Wake up ESPN: Trump has made everything – even sport – political

The president counters critics by exploiting every athlete willing to associate with him

US president Donald Trump presents Tiger Woods the medal of freedom during a ceremony in the Rose Garden at the White House. Photograph: Getty Images

The morning after US president Donald Trump's rally in North Carolina last week, Dan Le Batard took to the airwaves for his daily sports talk show on ESPN Radio.

Like many sane and rational individuals around the country, Le Batard had been disturbed by the sights and sounds of a frenzied mob chanting “Send Her Back” about Ilhan Omar, the remarkable child refugee from war-torn Somalia who now represents a Minnesota district in Congress. As the son of Cuban parents who fled Fidel Castro’s oppressive regime as teenagers, he couldn’t let what he had witnessed pass without comment.

“So what happened last night, this felt un-American,” said Le Batard. “There’s a racial division in this country that’s being instigated by the president.”

Nothing too outrageous there, and a sentiment being expressed at water coolers across America that particular day, Le Batard’s first mistake was to make his point on ESPN, his second was to compound matters by railing against his employers.


“And we here at ESPN haven’t had the stomach for that fight because Jemele [Hill] did some things on Twitter, and you saw what happened after that,” he continued. “Then, here, all of a sudden, nobody talks politics on anything unless we can use one of these sports figures as a meat shield in the most cowardly possible way to discuss the subject.”

Le Batard is paid around $3 million a year to bloviate on radio and television every day by ESPN but the self-styled “worldwide leader in sports” has prohibited its on-air talent from uttering any political opinions. At all. Jemele Hill, an African-American, was bought out of her contract last year after tweeting that Trump is “a white supremacist” and “the most ignorant, offensive president of my lifetime”. Her departure was regarded as a warning to her peers that the suits were serious about wanting talk of home runs not homeland security.

"Without question our data tells us our fans do not want us to cover politics," said Jimmy Pitaro, president of the network. "My job is to provide clarity. I really believe that some of our talent was confused on what was expected of them."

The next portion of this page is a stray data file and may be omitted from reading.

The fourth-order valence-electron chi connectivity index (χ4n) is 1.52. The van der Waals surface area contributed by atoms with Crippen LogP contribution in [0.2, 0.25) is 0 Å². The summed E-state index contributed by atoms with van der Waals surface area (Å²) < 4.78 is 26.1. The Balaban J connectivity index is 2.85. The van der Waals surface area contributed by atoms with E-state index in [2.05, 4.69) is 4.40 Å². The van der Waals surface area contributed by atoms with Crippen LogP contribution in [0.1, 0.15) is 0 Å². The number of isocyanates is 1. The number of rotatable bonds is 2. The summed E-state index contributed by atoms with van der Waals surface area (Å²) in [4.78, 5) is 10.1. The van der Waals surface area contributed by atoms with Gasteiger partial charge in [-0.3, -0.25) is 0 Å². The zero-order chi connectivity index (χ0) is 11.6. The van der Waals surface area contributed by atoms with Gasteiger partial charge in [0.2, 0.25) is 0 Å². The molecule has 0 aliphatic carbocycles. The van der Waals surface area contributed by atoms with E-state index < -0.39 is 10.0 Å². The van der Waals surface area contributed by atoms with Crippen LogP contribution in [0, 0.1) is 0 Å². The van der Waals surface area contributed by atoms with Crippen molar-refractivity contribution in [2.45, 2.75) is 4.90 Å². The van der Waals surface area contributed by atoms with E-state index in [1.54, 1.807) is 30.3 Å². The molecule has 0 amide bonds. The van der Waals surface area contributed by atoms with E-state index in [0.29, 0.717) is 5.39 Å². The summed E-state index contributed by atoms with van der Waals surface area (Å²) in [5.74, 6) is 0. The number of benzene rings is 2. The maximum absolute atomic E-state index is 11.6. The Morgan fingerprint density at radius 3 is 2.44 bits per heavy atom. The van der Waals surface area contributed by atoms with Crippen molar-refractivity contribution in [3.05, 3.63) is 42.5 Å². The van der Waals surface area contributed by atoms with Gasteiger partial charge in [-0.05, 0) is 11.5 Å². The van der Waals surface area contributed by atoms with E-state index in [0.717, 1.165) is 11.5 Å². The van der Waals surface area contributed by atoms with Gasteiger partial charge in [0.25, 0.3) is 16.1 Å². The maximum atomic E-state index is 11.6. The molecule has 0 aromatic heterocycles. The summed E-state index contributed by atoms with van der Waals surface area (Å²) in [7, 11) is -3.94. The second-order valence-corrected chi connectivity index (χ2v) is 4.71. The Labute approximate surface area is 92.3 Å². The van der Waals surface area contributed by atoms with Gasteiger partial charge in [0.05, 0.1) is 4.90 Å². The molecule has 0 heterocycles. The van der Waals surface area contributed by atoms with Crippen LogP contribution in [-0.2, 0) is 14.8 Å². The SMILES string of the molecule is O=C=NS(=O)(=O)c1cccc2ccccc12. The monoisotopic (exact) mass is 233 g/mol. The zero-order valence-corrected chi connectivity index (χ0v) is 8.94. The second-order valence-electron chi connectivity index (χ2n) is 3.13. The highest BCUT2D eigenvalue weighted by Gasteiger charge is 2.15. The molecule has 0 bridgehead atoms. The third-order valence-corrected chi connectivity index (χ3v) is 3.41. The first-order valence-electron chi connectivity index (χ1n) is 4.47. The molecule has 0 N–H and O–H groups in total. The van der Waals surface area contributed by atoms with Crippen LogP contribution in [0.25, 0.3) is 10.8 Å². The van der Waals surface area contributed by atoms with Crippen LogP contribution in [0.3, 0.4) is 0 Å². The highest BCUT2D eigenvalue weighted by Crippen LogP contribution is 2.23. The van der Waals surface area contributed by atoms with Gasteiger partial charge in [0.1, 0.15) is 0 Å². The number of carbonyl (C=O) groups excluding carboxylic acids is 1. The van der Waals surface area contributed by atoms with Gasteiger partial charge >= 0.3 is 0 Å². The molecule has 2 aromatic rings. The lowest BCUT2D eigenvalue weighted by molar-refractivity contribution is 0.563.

The original no-politics policy was put in place early in the Trump presidency when the impression grew that the network was becoming overly political and, in particular, too left-wing. Among the instances cited as alienating the Make America Great Again (MAGA) constituency among their viewership was broadcasting Michael Sam kissing his boyfriend at the NFL Draft and Caitlyn Jenner (once the world's greatest athlete) receiving the Arthur Ashe award for courage at the ESPYs, their very own sporting Oscars.

Never mind that those two ground-breaking sports stories predated the 2016 election, they were somehow regarded as evidence of a creeping progressive agenda. Many were quick to deduce this was also a significant part of the reason ESPN has haemorrhaged 15 million subscribers since 2011. Inevitably, Trump was among those to erroneously link the shedding of viewers with the network’s perceived political bias against him and his kind.

In fact, those losses had far more to do with the phenomenon of cord-cutting where people are moving away from expensive cable television contracts to go a la carte with the various streaming services. Witness the two million homes who cut ESPN since the ban on employees expressing opinions about serious matters.

Still, Le Batard was reportedly carpeted by the ESPN higher-ups following his comments. He missed his radio show last Monday and, despite recently inking a new four-year contract, his future at the network has been called into question. Whatever happens there, the latest incident brought the network’s stance into renewed focus and reopened a serious philosophical debate. There is a sense Le Batard and others feel that ESPN is shirking its social responsibility because, arguably since that moment on the campaign trail when he claimed “there were no good Muslim athletes”, Trump has made everything suddenly political.

Certainly, the days when sport was regarded as the toy department, the light relief from the real world, are long gone. LeBron James, Megan Rapinoe and a whole host of others have regularly lambasted Trump and his divisive policies. The first question any championship winning team in America is now asked is whether they will visit his White House and pose for photos in the Rose Garden. With so many rejecting what used to be regarded as a singular honour, the president counters by exploiting every athlete willing to associate with him (hello Tom Brady, Rory Mcllroy, Tiger Woods) to try to normalise his regime.

The problem is that the new normal is not normal at all. America has an end of days feel to it at the moment. A troubled place where the country is no longer divided between Democrats and Republicans but, in a way that often crosses traditional party lines, between sentient humans and the amoeba slinking after Trump and wallowing in the hatred he spews. Stark as it may sound, there are those who want to be on the right side of history and those who will eventually be judged to have collaborated with the darkest regime.

"I always turn to the sports section first," said US Supreme Court Justice Earl Warren. "The sports section records man's accomplishments; the front page has nothing but man's failures."

Times have changed. The accomplished men are calling out the failures. All over the place. Except on ESPN.